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Old 12th October 2023, 18:16   #17  |  Link
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And would 4:2:2 be a good compromise ? (what about compatibility ?), consoles used progressive scan in 4:2:2 with component cables so it'd remain close to the real experience.
Maybe? Since they could fall back to composite output as well, generally they shouldn't have had too much chroma density to avoid issues with that. That's something to test and see. Note that 422 decode is less common, so there would be a compatibility hit.

Note VMAF entirely ignores chroma, so isn't of any use for that kind of testing,.

Quote:
Yes, I thought that other codecs could have more suitable tools for these kind of sources. For AV1 I assume we'll need to rely more on software decoders. Btw, I also wonder if software decoders are necessarily slower than hardware decoders, even if they are more recent? (especially on mobile devices) ?
Yeah, a good share of new devices have AV1 HW decode, but the installed base is <<50%. Software decoding certainly can work if available, and at these low resolutions wouldn't require much CPU to decode, even on quite low-end devices.

Quote:
In any case, I think the best thing to do is to encode with multiple codecs since I don't keep the lossless sources (fortunately, most of my captures are short), I would say:
In x265 in SD with the settings you recommended, then in x264 upscaled (to mitigate perceived quality loss) with a CRF of about 21-22 (8-10 Mbps, which is still less than Blu-ray, and I believe this kind of source have to be in very high quality by definition), and potentially in another codec to achieve the best possible compression before deleting the sources. Since x264 is the less efficient, I should try maxing it out and tweaking/tricking it as much as possible (maybe adjusting qpmin/qpmax? More rc-lookahead for mbtree ? Lowering psy-rd to prevent it allocating too much bits in aliased areas?).
Honestly, your lossless captures are't THAT much bigger than a transparent lossy encode might be. It might be cheaper to buy some 16 TB backup drives than paying for all the electricity to transcode.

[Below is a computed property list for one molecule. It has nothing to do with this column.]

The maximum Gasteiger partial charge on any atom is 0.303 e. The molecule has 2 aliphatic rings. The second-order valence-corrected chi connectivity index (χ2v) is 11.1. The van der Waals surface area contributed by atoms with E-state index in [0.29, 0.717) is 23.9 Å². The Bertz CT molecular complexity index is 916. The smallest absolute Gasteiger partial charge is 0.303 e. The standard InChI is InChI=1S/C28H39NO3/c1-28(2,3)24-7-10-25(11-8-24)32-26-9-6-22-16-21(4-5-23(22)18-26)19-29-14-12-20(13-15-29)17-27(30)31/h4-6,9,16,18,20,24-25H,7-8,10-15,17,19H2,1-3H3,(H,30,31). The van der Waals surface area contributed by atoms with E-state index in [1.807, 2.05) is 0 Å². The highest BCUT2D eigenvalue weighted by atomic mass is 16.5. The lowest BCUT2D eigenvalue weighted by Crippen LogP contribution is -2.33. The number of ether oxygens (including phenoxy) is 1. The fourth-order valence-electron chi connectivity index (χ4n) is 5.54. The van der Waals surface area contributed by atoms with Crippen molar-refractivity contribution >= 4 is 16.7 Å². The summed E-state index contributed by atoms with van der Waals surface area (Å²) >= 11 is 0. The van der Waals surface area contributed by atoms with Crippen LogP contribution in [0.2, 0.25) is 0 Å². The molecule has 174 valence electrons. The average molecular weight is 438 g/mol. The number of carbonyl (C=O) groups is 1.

A lossless HEVC RGB 444 might be somewhat smaller thanks to intraframe and interframe prediction and better entropy coding. I'd be hesitant to delete any sources without having nailed a transparent quality archival format.
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Old 13th October 2023, 22:52   #18  |  Link
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Maybe? Since they could fall back to composite output as well, generally they shouldn't have had too much chroma density to avoid issues with that. That's something to test and see. Note that 422 decode is less common, so there would be a compatibility hit

Note VMAF entirely ignores chroma, so isn't of any use for that kind of testing,.
OK


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Honestly, your lossless captures are't THAT much bigger than a transparent lossy encode might be. It might be cheaper to buy some 16 TB backup drives than paying for all the electricity to transcode.

A lossless HEVC RGB 444 might be somewhat smaller thanks to intraframe and interframe prediction and better entropy coding. I'd be hesitant to delete any sources without having nailed a transparent quality archival format.

Yeah, I think I'm going to keep the Lossless sources after all. I did several other tests, and it seems almost impossible to do better with these sources (even with x265) and I guess there're no filters that can help a bit either. I think the real solution will probably come from newer codecs and tools (unless current and older codecs keep getting improved significantly, even through forks).

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Old 16th October 2023, 01:06   #19  |  Link
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Yeah, I think I'm going to keep the Lossless sources after all. I did several other tests, and it seems almost impossible to do better with these sources (even with x265) and I guess there're no filters that can help a bit either. I think the real solution will probably come from newer codecs and tools (unless current and older codecs keep getting improved significantly, even through forks).
I suspect that x265 doing RGB 8-bit lossless could be quite a bit smaller. Lossless mode skips frequency transform entirely, so should be better suited, and there is plenty of intraframe and interframe redundancy to compress with
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Old 16th October 2023, 15:22   #20  |  Link
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I suspect that x265 doing RGB 8-bit lossless could be quite a bit smaller. Lossless mode skips frequency transform entirely, so should be better suited, and there is plenty of intraframe and interframe redundancy to compress with
For x265 lossless (for archiving), I tested with VirtualDub2 and I didn't know that presets worked in lossless (I thought they were ignored and that only "lossless" settings applied). Thus, filesize could be significantly reduced in veryslow. However, Vdub detect the source as RGB32, but is limited to RGB24 for x265 lossless (there isn't any color loss in what I compared but I prefer to be sure).

As for lossy encodings (for watching) I think I'll just stick to x264 with a CRF around 16-18, as my sources are short overall (the longest ones are more or less 5 min) and with the most appropriate settings.